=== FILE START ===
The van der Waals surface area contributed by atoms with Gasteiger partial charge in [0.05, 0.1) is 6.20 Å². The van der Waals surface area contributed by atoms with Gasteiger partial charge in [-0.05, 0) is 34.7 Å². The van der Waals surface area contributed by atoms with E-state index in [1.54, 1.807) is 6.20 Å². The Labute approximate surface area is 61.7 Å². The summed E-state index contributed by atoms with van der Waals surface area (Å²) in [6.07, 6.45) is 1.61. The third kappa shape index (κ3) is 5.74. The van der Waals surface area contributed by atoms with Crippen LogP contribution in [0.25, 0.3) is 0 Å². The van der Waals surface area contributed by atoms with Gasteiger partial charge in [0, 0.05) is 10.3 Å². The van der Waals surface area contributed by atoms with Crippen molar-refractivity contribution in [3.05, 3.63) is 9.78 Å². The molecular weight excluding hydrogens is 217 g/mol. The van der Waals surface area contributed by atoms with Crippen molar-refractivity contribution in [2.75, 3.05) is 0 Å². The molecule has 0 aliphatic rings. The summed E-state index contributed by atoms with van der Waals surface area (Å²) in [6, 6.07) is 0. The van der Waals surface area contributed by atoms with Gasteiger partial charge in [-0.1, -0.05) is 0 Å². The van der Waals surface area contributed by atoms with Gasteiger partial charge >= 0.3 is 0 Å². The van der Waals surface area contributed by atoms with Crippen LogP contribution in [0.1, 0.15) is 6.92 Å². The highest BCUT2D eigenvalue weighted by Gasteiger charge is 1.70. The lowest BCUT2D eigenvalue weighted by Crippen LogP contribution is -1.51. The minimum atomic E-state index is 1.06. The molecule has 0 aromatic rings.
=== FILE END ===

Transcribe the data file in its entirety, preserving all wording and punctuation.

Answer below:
The van der Waals surface area contributed by atoms with Gasteiger partial charge in [0.05, 0.1) is 6.20 Å². The van der Waals surface area contributed by atoms with Gasteiger partial charge in [-0.05, 0) is 34.7 Å². The van der Waals surface area contributed by atoms with E-state index in [1.54, 1.807) is 6.20 Å². The Labute approximate surface area is 61.7 Å². The summed E-state index contributed by atoms with van der Waals surface area (Å²) in [6.07, 6.45) is 1.61. The third kappa shape index (κ3) is 5.74. The van der Waals surface area contributed by atoms with Crippen LogP contribution in [0.25, 0.3) is 0 Å². The van der Waals surface area contributed by atoms with Gasteiger partial charge in [0, 0.05) is 10.3 Å². The van der Waals surface area contributed by atoms with Crippen molar-refractivity contribution in [3.05, 3.63) is 9.78 Å². The molecular weight excluding hydrogens is 217 g/mol. The van der Waals surface area contributed by atoms with Crippen molar-refractivity contribution in [2.75, 3.05) is 0 Å². The molecule has 0 aliphatic rings. The summed E-state index contributed by atoms with van der Waals surface area (Å²) in [6, 6.07) is 0. The van der Waals surface area contributed by atoms with Gasteiger partial charge in [-0.1, -0.05) is 0 Å². The van der Waals surface area contributed by atoms with Gasteiger partial charge >= 0.3 is 0 Å². The van der Waals surface area contributed by atoms with Crippen LogP contribution in [0.1, 0.15) is 6.92 Å². The highest BCUT2D eigenvalue weighted by Gasteiger charge is 1.70. The lowest BCUT2D eigenvalue weighted by Crippen LogP contribution is -1.51. The minimum atomic E-state index is 1.06. The molecule has 0 aromatic rings.